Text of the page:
I would rate this 4.5/5 stars and totally recommend it and all the others in the series. Good writing, good suspense and mystery, wonderful romance. I read it pretty much in one sitting as soon as it showed up on my Kindle.
Friday, November 25th, 2016
I like Christmas romance, and especially this year, it seems like a good inoculation against the unhappiness in the world and the stress of life and the holidays. I picked up Eve Gaddy’s The Doctor’s Christmas Proposal off NetGalley. I really like Eve’s writing and expected to really like this book. And a lot of it I did. But one unfortunately central element kept bothering me and while it was addressed somewhat at the end, not enough for me.
So here’s the story (blurb off Amazon):
Betrayed by his ex-fiancée, Dr. Wyatt Gallagher turns to the one woman he can always trust – his best friend, Mia Watson. After moving away, Wyatt has realized he wants more than friendship with the beautiful artist. With that in mind, he convinces Mia to come to Marietta for the Christmas holidays. But wooing Mia is surprisingly difficult — especially given the passionate night they’ve already shared.
Though Mia Watson has loved Wyatt Gallagher for years, he’s always seen her as a friend, never a lover. Except for one unforgettable interlude when comfort turned to passion. Then Wyatt moved back to Montana, leaving Mia with an unexpected consequence of their night together–and soon, heartbreak to follow.
Faced with the fulfillment of her dreams, Mia knows she must reveal the consequences of their night together to Wyatt. But having withheld the truth for so long, will her confession destroy his trust in her, ending their friendship and any hope of a future together?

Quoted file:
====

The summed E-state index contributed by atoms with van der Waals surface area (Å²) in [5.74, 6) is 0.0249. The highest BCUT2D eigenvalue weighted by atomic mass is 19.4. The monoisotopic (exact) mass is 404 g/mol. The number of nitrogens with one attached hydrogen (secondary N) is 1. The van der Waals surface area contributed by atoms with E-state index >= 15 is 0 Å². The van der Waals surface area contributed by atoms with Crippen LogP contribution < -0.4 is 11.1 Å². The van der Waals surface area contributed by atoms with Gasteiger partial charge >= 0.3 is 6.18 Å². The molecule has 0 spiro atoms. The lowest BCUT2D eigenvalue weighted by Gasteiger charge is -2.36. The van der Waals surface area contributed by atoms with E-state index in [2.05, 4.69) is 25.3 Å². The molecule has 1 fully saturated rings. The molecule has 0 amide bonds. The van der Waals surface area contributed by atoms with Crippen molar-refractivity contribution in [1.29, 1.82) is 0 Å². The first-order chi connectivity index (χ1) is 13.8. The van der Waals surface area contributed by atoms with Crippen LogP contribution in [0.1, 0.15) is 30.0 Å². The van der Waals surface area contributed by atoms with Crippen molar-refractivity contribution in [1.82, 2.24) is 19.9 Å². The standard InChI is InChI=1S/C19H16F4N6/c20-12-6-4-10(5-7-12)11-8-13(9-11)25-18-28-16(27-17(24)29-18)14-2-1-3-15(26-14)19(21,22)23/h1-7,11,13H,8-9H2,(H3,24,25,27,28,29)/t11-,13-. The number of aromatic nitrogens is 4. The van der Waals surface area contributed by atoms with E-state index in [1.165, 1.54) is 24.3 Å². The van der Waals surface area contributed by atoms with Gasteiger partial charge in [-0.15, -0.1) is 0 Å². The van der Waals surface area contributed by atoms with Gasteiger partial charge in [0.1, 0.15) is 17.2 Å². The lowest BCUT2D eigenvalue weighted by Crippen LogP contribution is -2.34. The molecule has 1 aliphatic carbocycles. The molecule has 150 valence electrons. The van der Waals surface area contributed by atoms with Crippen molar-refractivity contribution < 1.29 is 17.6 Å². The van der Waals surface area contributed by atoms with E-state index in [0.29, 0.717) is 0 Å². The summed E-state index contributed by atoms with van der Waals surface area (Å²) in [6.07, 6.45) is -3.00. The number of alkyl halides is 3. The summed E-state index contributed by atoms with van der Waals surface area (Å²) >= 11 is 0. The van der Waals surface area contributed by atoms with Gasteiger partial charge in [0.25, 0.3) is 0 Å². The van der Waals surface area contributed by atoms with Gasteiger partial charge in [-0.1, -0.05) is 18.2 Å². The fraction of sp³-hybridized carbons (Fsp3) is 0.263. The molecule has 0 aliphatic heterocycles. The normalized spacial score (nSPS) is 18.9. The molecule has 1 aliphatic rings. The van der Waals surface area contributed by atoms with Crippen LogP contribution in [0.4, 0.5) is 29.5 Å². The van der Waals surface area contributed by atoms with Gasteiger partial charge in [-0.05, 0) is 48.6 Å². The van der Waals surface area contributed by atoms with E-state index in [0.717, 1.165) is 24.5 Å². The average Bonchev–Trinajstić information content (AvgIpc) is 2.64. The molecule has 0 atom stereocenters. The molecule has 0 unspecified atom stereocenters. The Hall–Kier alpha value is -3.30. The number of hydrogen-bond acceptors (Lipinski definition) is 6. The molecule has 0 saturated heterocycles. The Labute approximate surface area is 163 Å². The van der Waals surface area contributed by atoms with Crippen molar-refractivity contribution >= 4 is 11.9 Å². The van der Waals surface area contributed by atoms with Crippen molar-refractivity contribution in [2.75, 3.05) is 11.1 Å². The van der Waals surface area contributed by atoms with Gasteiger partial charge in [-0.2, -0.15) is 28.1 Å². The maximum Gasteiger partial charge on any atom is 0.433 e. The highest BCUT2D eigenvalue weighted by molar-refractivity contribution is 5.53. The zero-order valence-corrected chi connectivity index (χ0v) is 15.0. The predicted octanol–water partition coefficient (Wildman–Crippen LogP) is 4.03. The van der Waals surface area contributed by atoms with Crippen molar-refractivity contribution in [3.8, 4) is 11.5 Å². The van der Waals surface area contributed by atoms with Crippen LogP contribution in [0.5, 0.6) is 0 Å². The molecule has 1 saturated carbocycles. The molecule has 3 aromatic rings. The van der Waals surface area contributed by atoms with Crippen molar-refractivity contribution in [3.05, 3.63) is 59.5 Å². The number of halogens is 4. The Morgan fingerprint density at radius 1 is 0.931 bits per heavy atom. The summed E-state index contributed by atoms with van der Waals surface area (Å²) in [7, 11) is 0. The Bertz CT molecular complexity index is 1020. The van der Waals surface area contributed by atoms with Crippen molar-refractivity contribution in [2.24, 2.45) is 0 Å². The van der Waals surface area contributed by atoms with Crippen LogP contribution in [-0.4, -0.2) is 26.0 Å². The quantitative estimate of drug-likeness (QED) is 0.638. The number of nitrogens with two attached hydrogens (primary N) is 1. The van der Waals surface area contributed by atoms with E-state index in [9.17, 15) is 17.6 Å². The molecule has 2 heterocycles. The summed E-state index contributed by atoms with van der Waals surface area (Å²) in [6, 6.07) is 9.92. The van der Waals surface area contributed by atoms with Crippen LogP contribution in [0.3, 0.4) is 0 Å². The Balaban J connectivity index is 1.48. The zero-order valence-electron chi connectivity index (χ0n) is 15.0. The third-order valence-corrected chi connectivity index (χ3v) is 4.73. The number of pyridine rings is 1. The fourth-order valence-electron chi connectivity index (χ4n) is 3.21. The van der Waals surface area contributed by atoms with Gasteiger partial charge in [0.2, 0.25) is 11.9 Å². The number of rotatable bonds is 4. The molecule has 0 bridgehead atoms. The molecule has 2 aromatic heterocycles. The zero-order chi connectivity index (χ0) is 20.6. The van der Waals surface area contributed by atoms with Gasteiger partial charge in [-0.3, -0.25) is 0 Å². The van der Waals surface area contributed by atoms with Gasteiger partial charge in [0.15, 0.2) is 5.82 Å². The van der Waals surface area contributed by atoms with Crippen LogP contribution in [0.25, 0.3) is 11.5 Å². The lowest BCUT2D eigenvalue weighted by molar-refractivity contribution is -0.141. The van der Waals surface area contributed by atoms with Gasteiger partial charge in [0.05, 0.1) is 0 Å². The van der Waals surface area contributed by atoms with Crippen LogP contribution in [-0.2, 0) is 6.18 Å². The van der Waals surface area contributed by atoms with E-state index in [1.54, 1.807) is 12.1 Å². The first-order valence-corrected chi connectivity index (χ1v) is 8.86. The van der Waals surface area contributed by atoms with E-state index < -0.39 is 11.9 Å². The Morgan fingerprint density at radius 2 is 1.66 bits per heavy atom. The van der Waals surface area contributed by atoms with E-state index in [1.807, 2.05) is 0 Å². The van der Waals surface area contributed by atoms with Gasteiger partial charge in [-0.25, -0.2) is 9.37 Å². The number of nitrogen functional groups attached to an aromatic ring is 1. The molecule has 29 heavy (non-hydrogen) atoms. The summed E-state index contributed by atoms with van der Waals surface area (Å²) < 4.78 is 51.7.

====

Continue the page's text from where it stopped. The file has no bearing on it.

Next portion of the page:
So obviously there’s some cool angsty stuff going on. Also, the setting is Montana, and having lived there for 15 years, I loved reading about it. From that third paragraph, you can guess that Mia got pregnant from Wyatt on their one night stand years before (which for her was not one, and for him–very confusing). More on that below.
The family and secondary characters were fun and interesting and warm. This isn’t a book of high drama, it’s quieter and more family focused. It’s a fairly gentle story in many ways. I liked Wyatt and Mia quite a bit and felt that their emotions and feelings for one another were real and strong.
Now this is going to be a spoiler, so if you don’t want to have that, don’t read more.
Read the rest of this entry »
Saturday, November 19th, 2016
I want to announce my inclusion in a new anthology that will be out very very soon.
Faith Hunter writes some fabulous books. One trilogy is the Rogue Mage series–which are really really good and if you haven’t read them yet, you should (e-version of the first book is $2.99 right now). She asked me if I’d like to write a story set in that world for an anthology. I spent a little time squealing and dancing and then said yet. Cuz, duh!!!!
The title of my story is Ashes and Dust, and I’ll tell you more about it later, but for now, here’s more info and the cover:
The Rogue Mage world began long ago, when the epic battle between the High Host and the Darkness was won and lost. Now, nine writers—including Faith Hunter herself—take fans of Thorn St. Croix into the past, before the opening pages of BLOODRING. These stories, set in Faith Hunter’s Rogue Mage world, are adventures with new characters and old, facing dangers unimaginable. And they must save the world all over again.